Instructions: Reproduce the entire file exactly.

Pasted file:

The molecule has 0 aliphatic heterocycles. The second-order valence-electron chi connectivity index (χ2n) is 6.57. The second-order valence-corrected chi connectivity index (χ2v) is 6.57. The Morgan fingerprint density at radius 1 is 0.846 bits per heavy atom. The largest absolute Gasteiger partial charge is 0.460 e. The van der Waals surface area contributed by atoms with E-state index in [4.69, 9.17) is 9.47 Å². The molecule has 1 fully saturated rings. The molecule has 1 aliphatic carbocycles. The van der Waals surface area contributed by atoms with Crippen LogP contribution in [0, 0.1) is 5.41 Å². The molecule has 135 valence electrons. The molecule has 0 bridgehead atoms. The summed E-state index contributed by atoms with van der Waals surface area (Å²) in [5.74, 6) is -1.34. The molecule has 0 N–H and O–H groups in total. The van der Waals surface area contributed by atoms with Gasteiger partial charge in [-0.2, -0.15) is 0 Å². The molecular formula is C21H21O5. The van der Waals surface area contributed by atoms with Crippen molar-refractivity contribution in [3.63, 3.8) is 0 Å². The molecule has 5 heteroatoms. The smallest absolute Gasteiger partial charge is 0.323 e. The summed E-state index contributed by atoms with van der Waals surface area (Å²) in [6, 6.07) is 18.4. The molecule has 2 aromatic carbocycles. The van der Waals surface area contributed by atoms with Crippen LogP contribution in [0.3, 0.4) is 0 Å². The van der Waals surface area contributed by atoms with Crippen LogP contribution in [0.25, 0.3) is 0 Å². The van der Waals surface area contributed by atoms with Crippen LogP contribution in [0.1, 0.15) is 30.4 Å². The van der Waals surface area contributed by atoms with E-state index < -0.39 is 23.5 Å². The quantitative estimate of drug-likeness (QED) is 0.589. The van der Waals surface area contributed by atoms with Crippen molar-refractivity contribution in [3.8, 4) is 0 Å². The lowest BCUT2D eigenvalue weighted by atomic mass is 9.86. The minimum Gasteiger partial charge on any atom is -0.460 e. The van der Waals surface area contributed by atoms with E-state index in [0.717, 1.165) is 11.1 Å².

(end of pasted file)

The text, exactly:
The molecule has 0 aliphatic heterocycles. The second-order valence-electron chi connectivity index (χ2n) is 6.57. The second-order valence-corrected chi connectivity index (χ2v) is 6.57. The Morgan fingerprint density at radius 1 is 0.846 bits per heavy atom. The largest absolute Gasteiger partial charge is 0.460 e. The van der Waals surface area contributed by atoms with E-state index in [4.69, 9.17) is 9.47 Å². The molecule has 1 fully saturated rings. The molecule has 1 aliphatic carbocycles. The van der Waals surface area contributed by atoms with Crippen LogP contribution in [0, 0.1) is 5.41 Å². The molecule has 135 valence electrons. The molecule has 0 bridgehead atoms. The summed E-state index contributed by atoms with van der Waals surface area (Å²) in [5.74, 6) is -1.34. The molecule has 0 N–H and O–H groups in total. The van der Waals surface area contributed by atoms with Gasteiger partial charge in [-0.2, -0.15) is 0 Å². The molecular formula is C21H21O5. The van der Waals surface area contributed by atoms with Crippen molar-refractivity contribution in [3.63, 3.8) is 0 Å². The molecule has 5 heteroatoms. The smallest absolute Gasteiger partial charge is 0.323 e. The summed E-state index contributed by atoms with van der Waals surface area (Å²) in [6, 6.07) is 18.4. The molecule has 2 aromatic carbocycles. The van der Waals surface area contributed by atoms with Crippen LogP contribution in [0.3, 0.4) is 0 Å². The van der Waals surface area contributed by atoms with Crippen LogP contribution in [0.25, 0.3) is 0 Å². The van der Waals surface area contributed by atoms with Crippen LogP contribution in [0.1, 0.15) is 30.4 Å². The van der Waals surface area contributed by atoms with E-state index < -0.39 is 23.5 Å². The quantitative estimate of drug-likeness (QED) is 0.589. The van der Waals surface area contributed by atoms with Crippen molar-refractivity contribution in [3.8, 4) is 0 Å². The lowest BCUT2D eigenvalue weighted by atomic mass is 9.86. The minimum Gasteiger partial charge on any atom is -0.460 e. The van der Waals surface area contributed by atoms with E-state index in [0.717, 1.165) is 11.1 Å².